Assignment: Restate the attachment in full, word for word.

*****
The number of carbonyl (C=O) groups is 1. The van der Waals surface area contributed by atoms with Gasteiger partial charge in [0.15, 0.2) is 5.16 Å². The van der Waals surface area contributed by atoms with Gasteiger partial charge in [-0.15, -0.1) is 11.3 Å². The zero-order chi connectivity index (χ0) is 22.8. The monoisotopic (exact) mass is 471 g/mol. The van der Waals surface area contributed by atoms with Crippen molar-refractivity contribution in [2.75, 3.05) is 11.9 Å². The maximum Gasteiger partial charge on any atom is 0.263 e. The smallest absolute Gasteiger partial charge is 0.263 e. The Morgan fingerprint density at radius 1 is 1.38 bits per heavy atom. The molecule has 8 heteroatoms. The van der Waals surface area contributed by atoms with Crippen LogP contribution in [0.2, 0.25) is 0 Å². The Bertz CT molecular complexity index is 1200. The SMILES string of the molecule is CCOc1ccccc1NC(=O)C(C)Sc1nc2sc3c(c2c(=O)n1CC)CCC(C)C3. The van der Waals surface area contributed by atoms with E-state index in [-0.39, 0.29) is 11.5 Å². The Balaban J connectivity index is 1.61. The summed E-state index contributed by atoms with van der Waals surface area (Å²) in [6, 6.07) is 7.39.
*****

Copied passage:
The number of carbonyl (C=O) groups is 1. The van der Waals surface area contributed by atoms with Gasteiger partial charge in [0.15, 0.2) is 5.16 Å². The van der Waals surface area contributed by atoms with Gasteiger partial charge in [-0.15, -0.1) is 11.3 Å². The zero-order chi connectivity index (χ0) is 22.8. The monoisotopic (exact) mass is 471 g/mol. The van der Waals surface area contributed by atoms with Crippen molar-refractivity contribution in [2.75, 3.05) is 11.9 Å². The maximum Gasteiger partial charge on any atom is 0.263 e. The smallest absolute Gasteiger partial charge is 0.263 e. The Morgan fingerprint density at radius 1 is 1.38 bits per heavy atom. The molecule has 8 heteroatoms. The van der Waals surface area contributed by atoms with Crippen LogP contribution in [0.2, 0.25) is 0 Å². The Bertz CT molecular complexity index is 1200. The SMILES string of the molecule is CCOc1ccccc1NC(=O)C(C)Sc1nc2sc3c(c2c(=O)n1CC)CCC(C)C3. The van der Waals surface area contributed by atoms with E-state index in [-0.39, 0.29) is 11.5 Å². The Balaban J connectivity index is 1.61. The summed E-state index contributed by atoms with van der Waals surface area (Å²) in [6, 6.07) is 7.39.